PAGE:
Coordinated plugin updates to address security vulnerability in many popular WordPress plugins

A coordinated plugin update occurred this morning between many popular WordPress plugins to address a common security vulnerability that allows for XSS cross-site scripting attacks.

The common vulnerability that triggered a coordinated plugin update of many popular plugins this morning is caused by a lack of escaping of two WordPress functions, add_query_arg() and remove_query_arg().

It appears it was a common misunderstanding that the functions needed additional escaping when in use, and the WordPress Codex documentation for the functions did not show proper escaping in the example use cases for several years.

The exact number of plugins affected is unknown, but a number of the most popular WordPress plugins are affected.

The vulnerability was originally disclosed to the team at Yoast by Johannes Schmitt of Scrutinizer CI. Joost de Valk took the issue to their security partner, Sucuri, and together they understood that the issue could affect far more than plugins than WordPress SEO and Google Analytics by Yoast.

They worked with WordPress lead developer and WordPress.org plugin team member Dion Hulse to evaluate how many other top plugins may be vulnerable. Combined, Joost notes in his security notice post that 44 people joined a dedicated WordPress Slack channel to work on the updates, which resulted in the coordinated release.

Millions of websites affected

Millions of websites are vulnerable due to this issue. Jetpack and Yoast’s WordPress SEO alone are active on well over a million websites.

Sucuri has identified a minimum of fifteen plugins affected, but they note they’ve only looked into the top “300-400” and others that were notable.

In all likelihood, many more plugins than those listed will have similar vulnerabilities. add_query_arg() and remove_query_arg() are relatively common functions in advanced WordPress development.

Not always a high risk vulnerability

It’s hard to speak for exactly how high risk the mis-use of the functions could be, as they are used in different ways in different plugins; and even within a certain plugin codebase, they could be used many times and have different risk levels in each instance.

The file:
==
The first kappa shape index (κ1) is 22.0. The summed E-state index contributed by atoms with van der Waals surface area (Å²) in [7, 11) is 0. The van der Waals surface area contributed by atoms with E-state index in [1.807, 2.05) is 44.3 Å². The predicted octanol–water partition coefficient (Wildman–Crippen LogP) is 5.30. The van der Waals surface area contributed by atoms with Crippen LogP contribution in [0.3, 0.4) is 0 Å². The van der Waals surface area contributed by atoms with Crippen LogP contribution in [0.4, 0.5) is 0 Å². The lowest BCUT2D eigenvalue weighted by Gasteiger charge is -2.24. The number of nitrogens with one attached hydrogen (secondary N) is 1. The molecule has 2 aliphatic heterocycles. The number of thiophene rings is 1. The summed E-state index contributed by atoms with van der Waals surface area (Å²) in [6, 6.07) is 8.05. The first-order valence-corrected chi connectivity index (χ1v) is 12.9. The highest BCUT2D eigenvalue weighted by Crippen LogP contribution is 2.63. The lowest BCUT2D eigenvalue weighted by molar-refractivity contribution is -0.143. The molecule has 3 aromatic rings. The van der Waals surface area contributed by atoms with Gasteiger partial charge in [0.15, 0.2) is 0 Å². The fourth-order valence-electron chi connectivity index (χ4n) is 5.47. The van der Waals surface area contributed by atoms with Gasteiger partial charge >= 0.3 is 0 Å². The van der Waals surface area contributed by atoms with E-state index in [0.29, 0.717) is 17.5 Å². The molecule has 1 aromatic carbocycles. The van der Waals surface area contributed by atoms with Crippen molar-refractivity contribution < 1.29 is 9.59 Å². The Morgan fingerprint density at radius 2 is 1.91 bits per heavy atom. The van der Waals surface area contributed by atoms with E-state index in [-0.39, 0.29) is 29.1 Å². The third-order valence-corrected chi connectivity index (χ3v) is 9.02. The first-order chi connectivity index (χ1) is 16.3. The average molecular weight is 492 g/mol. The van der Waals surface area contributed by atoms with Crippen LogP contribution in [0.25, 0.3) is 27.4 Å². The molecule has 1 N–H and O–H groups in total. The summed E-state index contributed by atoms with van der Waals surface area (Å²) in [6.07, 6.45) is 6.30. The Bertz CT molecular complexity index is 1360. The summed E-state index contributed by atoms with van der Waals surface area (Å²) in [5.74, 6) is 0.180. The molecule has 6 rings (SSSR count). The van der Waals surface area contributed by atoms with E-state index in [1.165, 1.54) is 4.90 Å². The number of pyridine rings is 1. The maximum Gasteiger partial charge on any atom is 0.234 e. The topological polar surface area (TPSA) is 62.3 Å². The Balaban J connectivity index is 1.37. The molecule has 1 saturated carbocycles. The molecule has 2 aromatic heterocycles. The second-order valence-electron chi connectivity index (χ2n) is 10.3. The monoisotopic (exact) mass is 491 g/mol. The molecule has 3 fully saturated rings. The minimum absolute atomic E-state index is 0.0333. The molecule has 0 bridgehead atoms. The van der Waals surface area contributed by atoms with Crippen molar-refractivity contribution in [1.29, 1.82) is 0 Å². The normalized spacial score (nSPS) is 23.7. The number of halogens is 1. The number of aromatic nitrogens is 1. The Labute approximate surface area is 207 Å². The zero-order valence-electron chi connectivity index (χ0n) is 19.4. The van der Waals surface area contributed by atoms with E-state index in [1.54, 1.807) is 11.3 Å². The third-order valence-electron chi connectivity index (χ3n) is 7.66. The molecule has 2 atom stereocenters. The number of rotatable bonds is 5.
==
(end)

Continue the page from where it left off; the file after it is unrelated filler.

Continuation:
Escaping is a fundamental development principal. One of my favorite coffee mugs (pictured above) is from WordPress.com VIP and says, “Sanitize early, escape late, and drink often.”

It is therefore concerning that there was such broad misuse of a WordPress function for so long, and it went unchecked in the Codex.

The Codex previously had examples without escaping, and it had no indication whether the return value was escaped or not. It simply stated that the return value as, “New URL query string.”

This has been updated, both in the examples and the return value section, to note that it can potentially return unescaped data.

New URL query string. Note that this string may contain unescaped data not intended for a URL, especially if the data added comes from user input. The result should be passed through esc_url() before being output as HTML, in a link.

That said, of the developers I’ve spoken to, even with the vulnerabilities in place they say that the risk of exploitation is small, due to the privileges required of users to attack. Though it is important to note that that is no guarantee, and it is important to update your plugins if you have updates available.

The Codex is a wiki. It’s not a fundamental issue of WordPress that this was poorly documented, however it does point to some of the problems that have been noted for some time in regard to the value of the Codex. In fact, just this morning the Codex page for add_query_arg() was redirected to the new developer.wordpress.org page for the function instead.

Eventually, the Codex will go away for most functions that can point to the new developer reference.

Five plugins opting in to forced updates

Jetpack, Easy Digital Downloads, P3 Plugin Profiler, Download Monitor, and Related Posts for WordPress are all opting in to automated forced updates from WordPress.org. This means that these plugins have created new releases for each major branch of their plugins to be distributed and automatically updated by the WordPress.org team.

Other plugins are not opting in. Notably, Yoast did not opt in for WordPress SEO or their Google Analytics plugin. Joost de Valk cites concerns that some site owners had their plugins deactivated during the last forced upgrade process they went through.

Indeed, my own site has had plugins deactivate when forced updated each time it’s occurred. I took this issue to members of the WordPress.org update team, and was told that they believe it is an edge case occurrence, and that while they are monitoring new updates, there is not currently a plan to change practices for the updates. I will be very interested with the updates today how commonly this happens.

Other posts and resources

I will continue to collect plugin update posts, changelogs, and other resources for this update. If you run a WordPress website, these updates will likely affect you.

There is no reason for panic or to be too concerned, but you should update your plugins as soon as you can to reduce your risk of vulnerability.